CHILLS ON CAMPUS
Hair-raising tales haunt Ohio colleges
Monday, October 31, 2005
Jane Hawes for the COLUMBUS DISPATCH
DELAWARE, Ohio - Every autumn between midterms and Thanksgiving break, college campuses throughout central Ohio begin to ooze a certain ectoplasmic charm.
Clanking steam pipes become conduits for otherworldly communications.
And that flicker in the corner of the library archives - Is that the ruler-wielding librarian on eternal patrol for sleeping students?
In paranormal circles, the gates of higher education seem to be vortexes into a ghostly realm.
"It's the amount of energy in a place," said Michael Robare, founder of the Central Ohio Paranormal Society." Sometimes (a haunting) could be because of a violent death, but most of it seems to be residual hauntings that are playbacks of past events."
College campuses fill that bill with their occasional tragedies and constant flow of people, said John Ciochetty, a public-safety officer at Ohio Wesleyan University in Delaware.
In his five years of midnight rounds at the 163-yearold school, Ciochetty has collected enough ghost stories to compile into two volumes with an eye toward getting them published.
"This may be the most-haunted college campus in the country, when you look at it based on square footage," Ciochetty said. "There are very few buildings here that don't seem to have a ghost."
Ciochetty stood on the broad, open stage of Ohio Wesleyan's Gray Chapel using a digital photo in his hands as a road map.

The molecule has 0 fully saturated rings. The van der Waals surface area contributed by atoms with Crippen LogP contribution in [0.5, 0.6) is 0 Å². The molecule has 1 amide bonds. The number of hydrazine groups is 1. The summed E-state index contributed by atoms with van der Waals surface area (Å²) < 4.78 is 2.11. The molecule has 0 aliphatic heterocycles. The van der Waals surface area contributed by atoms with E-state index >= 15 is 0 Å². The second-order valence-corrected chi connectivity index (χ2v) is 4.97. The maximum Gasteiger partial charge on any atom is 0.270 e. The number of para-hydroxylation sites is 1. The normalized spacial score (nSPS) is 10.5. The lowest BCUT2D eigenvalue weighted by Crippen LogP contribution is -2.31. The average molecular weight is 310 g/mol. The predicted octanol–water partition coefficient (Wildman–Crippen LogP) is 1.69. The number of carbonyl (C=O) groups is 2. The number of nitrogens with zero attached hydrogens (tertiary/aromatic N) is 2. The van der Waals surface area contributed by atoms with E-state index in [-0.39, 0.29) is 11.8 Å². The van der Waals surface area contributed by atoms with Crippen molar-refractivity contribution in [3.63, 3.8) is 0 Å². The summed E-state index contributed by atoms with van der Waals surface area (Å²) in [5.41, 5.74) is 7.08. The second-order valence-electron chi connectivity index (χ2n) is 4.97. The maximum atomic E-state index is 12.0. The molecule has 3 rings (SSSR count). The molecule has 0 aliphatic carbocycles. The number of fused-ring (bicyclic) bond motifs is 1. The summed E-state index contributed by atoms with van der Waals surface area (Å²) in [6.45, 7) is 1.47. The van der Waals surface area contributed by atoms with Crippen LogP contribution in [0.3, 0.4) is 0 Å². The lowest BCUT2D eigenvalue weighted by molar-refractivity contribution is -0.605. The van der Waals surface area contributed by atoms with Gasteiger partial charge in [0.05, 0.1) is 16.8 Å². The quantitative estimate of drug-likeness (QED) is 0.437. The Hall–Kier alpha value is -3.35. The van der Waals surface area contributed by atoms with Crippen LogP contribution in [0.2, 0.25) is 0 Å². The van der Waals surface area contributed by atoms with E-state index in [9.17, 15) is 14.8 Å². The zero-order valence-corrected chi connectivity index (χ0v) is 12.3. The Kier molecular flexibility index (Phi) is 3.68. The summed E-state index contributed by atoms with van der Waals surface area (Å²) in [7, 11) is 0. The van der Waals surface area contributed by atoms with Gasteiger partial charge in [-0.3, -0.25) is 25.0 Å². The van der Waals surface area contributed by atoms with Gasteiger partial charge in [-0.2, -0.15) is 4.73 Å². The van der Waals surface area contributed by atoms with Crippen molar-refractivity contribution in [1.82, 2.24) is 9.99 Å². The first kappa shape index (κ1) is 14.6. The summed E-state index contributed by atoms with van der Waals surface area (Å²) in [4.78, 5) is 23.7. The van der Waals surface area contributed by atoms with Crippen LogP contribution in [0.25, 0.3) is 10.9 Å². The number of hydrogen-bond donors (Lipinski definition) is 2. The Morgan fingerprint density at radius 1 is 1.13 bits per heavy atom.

Oak leaves fluttered in the breeze outside. In the pale light of an autumn morning, their trembling shadows danced across the hundreds of empty red-velvet seats.
He pointed to a spot in the rear of the hall.
"Right there is where they were," he said. "Two young boys, talking to each other before they ran away."
The photo depiction differs a bit, showing four whitish blurs at the head of a carpeted aisle, with two rounded blurs above them.
"Their feet and their heads," Ciochetty explained. "They like to scamper around just like children do if they got away from their parents during a show."
Few campuses seem immune to ghost stories.
Kenyon College in Knox County has an especially robust collection of haunted spots, spokeswoman Linda Michaels said.
"There's one story about a ghost you could hear swimming in a dance studio that used to be the swimming pool," Michaels said. "When they opened the new pool, the ghost went with them. I'm not quite sure how that was accomplished."
According to Web sites such as Haunted Places in Ohio, Ghosts of the Prairie and Forgotten Ohio, Ohio State University's Mirror Lake is home to two spirits: a drowned swimmer and a slain jogger.
Jefferson Hall, a dormitory at Ohio University in Athens, reportedly is plagued by "the marble sound" - the noise of hundreds of marbles being dropped on the floor above listeners.
Ohio Dominican University supposedly harbors the ghost of a nun with a penchant for turning off appliances and extinguishing cigarettes.
And the top floor of Denison University's library seems to be the unresting place for a longdead librarian who whacks snoozing students with her ruler.
"Actually, I have been told that a staff member who's no longer here made that one up," Denison archivist Heather Lyle said. "But it is fun, I think."
And the fun factor of fear may be at the root of many ghost stories, Ciochetty acknowledged.
"I always try to debunk the stories, find an explanation for them," he said. "But if you rule everything out and it's still happening, then you have something."